Brett Makar Atlas

What’s Going On With the Atlas Defense?

By Lauren Merola

Jul 11, 2023

You don’t need 20/20 vision to see that the Atlas defense has been, for lack of a better term, bad. Through Week 4, the Bulls have given up a league-worst average of 15.5 goals per game, letting in 19 goals the last two contests. They also sit in the gutter of the league with 62 goals against.

So yeah, it’s bad. But it gets worse.

The Bulls have let in 57 goals on 153 possessions, generating a league-lowest defensive efficiency of 37.3 percent (the Whipsnakes’ defense posts the highest efficiency rating with 21.9 percent). Both in transition (41 percent) and on settled defense (37 percent), Atlas’ efficiency is last.

How did Atlas get here? Let’s review what’s gone wrong:

What broke down?

The Atlas defense collapsed in Week 3, blowing a seven-goal lead to lose 19-18 to the Waterdogs. The Bulls had a two-point pad with 1:54 left to play, and knew Waterdogs midfielder Connor Kelly, one of the best 2-point shooters in the league, required lockdown pressure for the remaining minutes. So how did Kelly end up with free hands behind the arc for the game-tying shot? 

Defensive midfielder Jake Richard left Kelly while he and Waterdogs attackman Jake Carraway ran a quick switch up top. Richard thought him and LSM Brett Makar were switching, as was evident by Richard’s pointing to Kelly for Makar to take. But Richards switched and Makar stayed, leaving two defenders on Carraway and none on Kelly, who – surprise, surprise – nailed the 2 for the tie. 

They then lost the game on another blown cover and on another uncontested Kelly goal. From the clear, Charlie Hayes found Kelly on the run for the mid-range, game-winning goal, while three Atlas defenders stood flat-footed around them.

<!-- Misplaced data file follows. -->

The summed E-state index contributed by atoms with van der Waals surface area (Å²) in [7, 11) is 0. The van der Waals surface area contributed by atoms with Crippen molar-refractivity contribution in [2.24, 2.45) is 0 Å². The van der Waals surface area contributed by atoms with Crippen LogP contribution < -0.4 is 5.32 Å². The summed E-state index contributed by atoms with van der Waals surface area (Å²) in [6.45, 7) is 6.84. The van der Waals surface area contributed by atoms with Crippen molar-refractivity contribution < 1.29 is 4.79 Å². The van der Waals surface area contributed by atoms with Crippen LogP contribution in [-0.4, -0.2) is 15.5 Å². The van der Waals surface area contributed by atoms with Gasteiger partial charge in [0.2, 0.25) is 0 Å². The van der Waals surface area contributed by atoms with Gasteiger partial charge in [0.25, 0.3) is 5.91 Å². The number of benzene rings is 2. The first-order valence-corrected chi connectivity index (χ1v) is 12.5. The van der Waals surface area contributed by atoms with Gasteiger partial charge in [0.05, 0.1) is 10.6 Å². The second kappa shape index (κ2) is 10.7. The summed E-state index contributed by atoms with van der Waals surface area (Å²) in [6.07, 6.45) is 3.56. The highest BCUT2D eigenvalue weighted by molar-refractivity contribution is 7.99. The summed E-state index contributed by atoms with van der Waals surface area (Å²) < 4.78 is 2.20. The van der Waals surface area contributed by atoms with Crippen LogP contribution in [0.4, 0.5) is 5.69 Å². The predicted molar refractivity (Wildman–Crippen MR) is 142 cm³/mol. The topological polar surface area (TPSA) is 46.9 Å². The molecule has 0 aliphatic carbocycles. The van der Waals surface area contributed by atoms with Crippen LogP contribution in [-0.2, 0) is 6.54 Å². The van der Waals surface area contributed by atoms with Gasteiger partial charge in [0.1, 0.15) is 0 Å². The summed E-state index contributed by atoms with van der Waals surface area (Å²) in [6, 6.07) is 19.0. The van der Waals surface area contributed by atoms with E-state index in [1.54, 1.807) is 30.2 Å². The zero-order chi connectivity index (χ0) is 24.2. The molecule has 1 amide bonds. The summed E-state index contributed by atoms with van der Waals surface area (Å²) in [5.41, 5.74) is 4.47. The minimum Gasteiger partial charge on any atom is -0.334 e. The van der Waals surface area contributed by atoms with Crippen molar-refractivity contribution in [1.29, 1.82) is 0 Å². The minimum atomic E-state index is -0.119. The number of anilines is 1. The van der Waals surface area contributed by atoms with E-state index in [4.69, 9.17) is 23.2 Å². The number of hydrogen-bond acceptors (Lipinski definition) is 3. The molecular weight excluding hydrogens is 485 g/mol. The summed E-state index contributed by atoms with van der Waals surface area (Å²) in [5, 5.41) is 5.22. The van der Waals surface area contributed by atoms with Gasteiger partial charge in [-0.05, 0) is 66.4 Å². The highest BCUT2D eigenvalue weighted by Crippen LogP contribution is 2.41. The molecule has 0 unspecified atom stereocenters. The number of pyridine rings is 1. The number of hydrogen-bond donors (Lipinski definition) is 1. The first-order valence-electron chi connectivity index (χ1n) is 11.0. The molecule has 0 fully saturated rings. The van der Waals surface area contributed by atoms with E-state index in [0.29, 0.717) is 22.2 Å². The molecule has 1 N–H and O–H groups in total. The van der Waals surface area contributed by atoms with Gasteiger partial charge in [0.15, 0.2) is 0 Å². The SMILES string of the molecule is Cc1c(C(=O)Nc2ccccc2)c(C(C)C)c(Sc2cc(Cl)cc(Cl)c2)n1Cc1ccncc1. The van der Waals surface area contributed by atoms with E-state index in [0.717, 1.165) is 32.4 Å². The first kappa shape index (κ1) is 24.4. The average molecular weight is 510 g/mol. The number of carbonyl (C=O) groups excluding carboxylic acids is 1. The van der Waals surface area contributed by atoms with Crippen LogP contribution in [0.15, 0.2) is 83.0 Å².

What broke down: communication.

In Week 4, the Bulls didn’t even have the chance to blow a lead. They went down early in the second quarter and never regained the lead back, trailing by five goals or more the entire fourth quarter.

In short, Atlas’ defense doesn’t move as one. Slides aren’t coherent, communication isn’t steady and it seems frazzled on all fronts.

It is time to switch it up, which brings us to…

Will we ever see Koby Smith?

The low defense and LSM combinations thus far haven’t been working. While Koby Smith isn’t the splashiest player on the field, his game is dynamic. 

He has disciplined footwork and quick stick checks on defense, but also the range to take — and sink — shots from whatever distance.

Smith could provide a boost on both ends of the field, and one thing we won’t know until he’s activated, is if he has more chemistry with the low defense than Makar and Craig Chick, the current LSMs, which Atlas is in desperate need of. 

Atlas should activate Smith and move Makar to his natural landing spot, which means…

It’s time to move Brett Makar from LSM to down low

Makar has never played LSM before his first pro season. He played low defense, and dominated at it, while at Maryland.

He was the No. 3 pick in the 2023 PLL Draft and isn’t being used for what he was – so highly – drafted to do. As the most underperforming defense in the league, it’s time for Atlas to move Makar down low and let him and Gavin Adler grow into the defense together.

Adler, Atlas’ No. 1 pick this draft, is second in the league in caused turnovers and has not been scored on more than once by the same opponent this season. (He’s barely been scored on at all).

Moving Makar down low would likely come at the expense of Tucker Durkin or Michael Rexrode. Coach Mike Pressler might be apprehensive to dethrone the defensive veterans, one of which is a captain (Durkin), but on this team, where faceoff specialist Trevor Baptiste wins the ball a league-best 78 percent of the time and the Atlas offense posts a league second-best 13.5 goals a game, the defense is the problem. And change is inevitable.

It’s to be seen Saturday, when Atlas plays Chaos in Fairfield, Conn.

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